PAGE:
After the death of his wife on April 28, 1858, Joseph Sheridan Le Fanu devoted himself exclusively to writing fantasy novels. In July 1861, Le Fanu became the owner of the Dublin University Magazine, an important Victorian newspaper in Ireland for literature and ideas. It was in this journal that he published most of his works. In 1863, Le Fanu published The House by the Churchyard. The following year, the writer published in serial form in the Dublin University Magazine the novel that is considered by many to be his masterpiece, Uncle Silas. Le Fanu entitled the first episode Maud Ruthyn and Maud Ruthyn and Uncle Silas for the other two. Uncle Silas was adapted for the stage at the Shaftesbury Theatre in London, which shows the fame of this novel at the time of its publication.

In 1869, Le Fanu sold the Dublin University Magazine, which he abandoned in 1872. That same year, the man of letters published his most famous collection of short stories, In a Glass Darkly. This collection contains some of Le Fanu's most widely read works to this day, such as Green Tea, Mr.. Arbottle, The Room in the Dragon Volant, and the classic that would inspire another famous Irish writer 25 years later (Bram Stoker), Carmilla. He died in Merrion Square, Dublin, on February 7, 1873, while writing his last text: Willing to Die. He is buried in Mount Jerome Cemetery in Dublin.

In his afterword to the novel How My Cousin Was Murdered, Alain Pozzuoli speaks of Le Fanu's chronic depression, his neuroses, and the guilt that haunted him. Convinced that he had mistreated his wife, Susanna, Le Fanu carried this burden to his last days. At the end of his life, the writer led a most frugal life, sleeping little and drinking only black tea. Without falling into an easy psychologism, these few observations on the author of Carmilla throw an interesting light on some essential texts of the "Le Fanu" corpus.

Le Fanu was passionate about everything that had to do with scientific discoveries. Among these fields of discovery, two stand out in relation to Le Fanu's work: medicine, with in particular the contribution of nascent psychoanalysis, and mesmerism, hypnosis also constituting a method of investigation of the human psyche. This contribution is far from negligible, for it helps to explain an essential characteristic of Le Fanu's fantasy. The ghosts, whether they are whole entities or "body" parts, such as the recurring motif of the spectral hand, are closely linked to the tormented psyche of the characters. Not to mention that the text never explicitly mentions the motivations of these disembodied entities that come to haunt the living. This feature adds to their disturbing, even fatal character. For, not only do they terrify humans, they can also be fatal to them. In this sense, the Lefanian fantasy announces the modern fantasy, which will prevail towards the end of the 19th century and throughout the 20th century. In this respect, let us mention one of the masterpieces of the American writer Henry James, The Turn of the Screw (1898) as well as Shirley Jackson's The Haunting of Hill House (1959).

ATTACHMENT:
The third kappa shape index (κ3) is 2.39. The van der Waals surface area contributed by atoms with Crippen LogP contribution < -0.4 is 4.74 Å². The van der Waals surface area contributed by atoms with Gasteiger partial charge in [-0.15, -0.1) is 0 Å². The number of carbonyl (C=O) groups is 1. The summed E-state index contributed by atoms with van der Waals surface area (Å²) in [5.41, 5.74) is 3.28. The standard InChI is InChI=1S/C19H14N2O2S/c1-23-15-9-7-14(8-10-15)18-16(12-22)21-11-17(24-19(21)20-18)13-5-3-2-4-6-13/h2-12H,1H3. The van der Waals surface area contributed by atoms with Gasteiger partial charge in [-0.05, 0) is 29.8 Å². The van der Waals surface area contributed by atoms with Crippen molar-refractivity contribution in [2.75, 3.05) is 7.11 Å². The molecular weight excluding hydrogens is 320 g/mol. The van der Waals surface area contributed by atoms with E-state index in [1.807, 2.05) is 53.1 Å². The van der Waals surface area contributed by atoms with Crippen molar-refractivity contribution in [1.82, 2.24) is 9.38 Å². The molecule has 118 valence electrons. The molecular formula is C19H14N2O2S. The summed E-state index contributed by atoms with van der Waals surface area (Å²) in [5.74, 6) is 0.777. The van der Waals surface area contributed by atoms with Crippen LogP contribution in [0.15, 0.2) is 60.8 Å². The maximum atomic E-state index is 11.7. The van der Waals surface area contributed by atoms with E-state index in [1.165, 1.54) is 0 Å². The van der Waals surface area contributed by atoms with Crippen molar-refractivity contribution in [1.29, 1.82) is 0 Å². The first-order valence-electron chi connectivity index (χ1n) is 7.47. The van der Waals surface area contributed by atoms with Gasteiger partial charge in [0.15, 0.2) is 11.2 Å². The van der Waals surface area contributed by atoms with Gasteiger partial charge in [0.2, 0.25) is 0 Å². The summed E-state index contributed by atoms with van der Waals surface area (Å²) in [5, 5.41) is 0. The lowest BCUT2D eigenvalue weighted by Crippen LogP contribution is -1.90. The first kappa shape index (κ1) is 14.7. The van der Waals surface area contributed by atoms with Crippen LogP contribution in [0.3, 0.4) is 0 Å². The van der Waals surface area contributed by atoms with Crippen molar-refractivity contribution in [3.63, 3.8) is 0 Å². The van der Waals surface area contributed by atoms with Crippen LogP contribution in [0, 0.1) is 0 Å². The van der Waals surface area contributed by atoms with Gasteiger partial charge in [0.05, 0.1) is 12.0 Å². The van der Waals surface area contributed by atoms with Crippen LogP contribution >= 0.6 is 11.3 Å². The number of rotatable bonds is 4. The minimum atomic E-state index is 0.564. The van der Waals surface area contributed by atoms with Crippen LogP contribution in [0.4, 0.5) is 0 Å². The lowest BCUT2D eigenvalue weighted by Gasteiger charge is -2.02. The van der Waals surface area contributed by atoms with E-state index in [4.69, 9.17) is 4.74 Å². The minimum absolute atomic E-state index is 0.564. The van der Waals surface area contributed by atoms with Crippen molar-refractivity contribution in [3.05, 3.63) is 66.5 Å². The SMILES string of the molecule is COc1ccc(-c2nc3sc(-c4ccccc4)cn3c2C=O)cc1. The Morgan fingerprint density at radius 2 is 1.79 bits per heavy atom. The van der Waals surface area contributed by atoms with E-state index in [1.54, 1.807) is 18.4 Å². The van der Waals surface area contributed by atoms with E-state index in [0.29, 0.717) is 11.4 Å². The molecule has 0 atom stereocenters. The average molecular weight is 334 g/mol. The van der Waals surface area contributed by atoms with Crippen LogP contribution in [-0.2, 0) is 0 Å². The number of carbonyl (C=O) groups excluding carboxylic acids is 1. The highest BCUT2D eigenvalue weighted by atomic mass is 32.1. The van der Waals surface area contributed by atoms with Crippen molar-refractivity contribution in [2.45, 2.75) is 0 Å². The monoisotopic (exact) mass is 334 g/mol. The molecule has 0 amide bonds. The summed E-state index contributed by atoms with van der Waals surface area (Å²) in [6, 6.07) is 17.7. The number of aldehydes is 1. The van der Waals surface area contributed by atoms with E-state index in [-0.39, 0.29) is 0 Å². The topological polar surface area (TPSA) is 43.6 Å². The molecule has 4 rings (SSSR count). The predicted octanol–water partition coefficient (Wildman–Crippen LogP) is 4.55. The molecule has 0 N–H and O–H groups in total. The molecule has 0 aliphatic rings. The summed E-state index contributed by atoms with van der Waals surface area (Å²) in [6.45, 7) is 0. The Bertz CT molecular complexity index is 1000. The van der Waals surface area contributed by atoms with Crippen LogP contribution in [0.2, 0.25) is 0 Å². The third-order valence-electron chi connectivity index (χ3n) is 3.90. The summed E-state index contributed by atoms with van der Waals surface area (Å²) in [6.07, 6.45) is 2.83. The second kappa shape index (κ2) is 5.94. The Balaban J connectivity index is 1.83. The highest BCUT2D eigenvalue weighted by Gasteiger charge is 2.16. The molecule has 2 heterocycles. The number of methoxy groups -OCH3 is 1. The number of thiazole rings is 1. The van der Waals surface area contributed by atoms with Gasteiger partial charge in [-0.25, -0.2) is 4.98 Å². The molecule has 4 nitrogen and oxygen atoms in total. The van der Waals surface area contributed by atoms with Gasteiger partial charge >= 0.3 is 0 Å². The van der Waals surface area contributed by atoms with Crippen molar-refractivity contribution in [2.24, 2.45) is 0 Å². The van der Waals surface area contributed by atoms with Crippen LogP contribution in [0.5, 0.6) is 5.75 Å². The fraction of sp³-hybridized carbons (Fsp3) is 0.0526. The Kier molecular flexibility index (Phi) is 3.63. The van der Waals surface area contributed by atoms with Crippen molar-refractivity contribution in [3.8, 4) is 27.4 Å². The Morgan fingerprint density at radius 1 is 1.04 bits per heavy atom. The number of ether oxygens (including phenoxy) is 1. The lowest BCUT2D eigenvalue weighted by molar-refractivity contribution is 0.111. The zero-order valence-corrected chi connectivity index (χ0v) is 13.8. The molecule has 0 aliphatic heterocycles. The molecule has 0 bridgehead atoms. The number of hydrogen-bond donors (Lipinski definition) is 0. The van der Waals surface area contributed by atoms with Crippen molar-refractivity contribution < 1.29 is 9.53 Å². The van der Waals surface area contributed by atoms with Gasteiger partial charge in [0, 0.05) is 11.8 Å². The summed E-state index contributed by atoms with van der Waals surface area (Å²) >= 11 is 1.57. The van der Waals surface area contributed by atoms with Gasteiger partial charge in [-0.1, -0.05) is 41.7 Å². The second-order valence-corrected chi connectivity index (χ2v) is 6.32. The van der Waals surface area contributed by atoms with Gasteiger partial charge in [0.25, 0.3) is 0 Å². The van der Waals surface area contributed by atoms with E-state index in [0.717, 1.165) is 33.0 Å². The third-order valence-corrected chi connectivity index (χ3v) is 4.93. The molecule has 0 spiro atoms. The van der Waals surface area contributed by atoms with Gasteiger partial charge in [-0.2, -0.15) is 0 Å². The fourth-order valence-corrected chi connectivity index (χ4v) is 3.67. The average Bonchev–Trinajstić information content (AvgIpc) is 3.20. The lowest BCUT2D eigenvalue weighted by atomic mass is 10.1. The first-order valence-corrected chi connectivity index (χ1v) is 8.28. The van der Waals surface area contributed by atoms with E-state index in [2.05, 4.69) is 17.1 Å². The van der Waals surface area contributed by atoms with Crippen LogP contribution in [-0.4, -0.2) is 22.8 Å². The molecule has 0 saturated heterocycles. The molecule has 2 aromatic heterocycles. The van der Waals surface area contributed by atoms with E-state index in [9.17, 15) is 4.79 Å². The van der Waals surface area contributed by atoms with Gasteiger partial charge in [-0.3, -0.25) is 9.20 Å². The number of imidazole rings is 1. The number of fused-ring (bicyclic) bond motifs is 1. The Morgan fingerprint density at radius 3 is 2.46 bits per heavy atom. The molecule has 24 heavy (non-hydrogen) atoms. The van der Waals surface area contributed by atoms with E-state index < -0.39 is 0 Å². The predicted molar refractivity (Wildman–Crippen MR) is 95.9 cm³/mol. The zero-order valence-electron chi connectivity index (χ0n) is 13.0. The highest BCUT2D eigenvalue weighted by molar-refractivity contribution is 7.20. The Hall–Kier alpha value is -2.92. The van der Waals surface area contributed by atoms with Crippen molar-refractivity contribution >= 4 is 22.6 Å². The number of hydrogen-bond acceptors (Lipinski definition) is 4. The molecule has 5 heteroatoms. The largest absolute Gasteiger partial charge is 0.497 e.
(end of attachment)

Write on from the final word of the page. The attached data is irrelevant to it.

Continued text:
Uncle Silas, published in 1864, is considered Le Fanu's masterpiece and remains his best-known novel. Arthur Conan Doyle was inspired to write The Firm of Girdlestone. It is regularly cited in the annals of detective literature. The interest of this novel lies partly in the fact that it highlights a major figure of thought in the 18th century, the Swedish scientist, philosopher and theologian Emmanuel Swedenborg (Stockholm 1688-London 1772). From the latter's illuminist theory, which also permeates several of Le Fanu's other writings, he will retain Swedenborg's neo-platonic theory that every real object has a corresponding spiritual double. A. Pozzuoli considers that the pain of losing his wife may have played a role in Le Fanu's infatuation with Swedenborg's spiritualism. The contribution of Swedenborg's thought is interesting in that it allows us to understand an important element of the originality of Le Fanu's fantasy.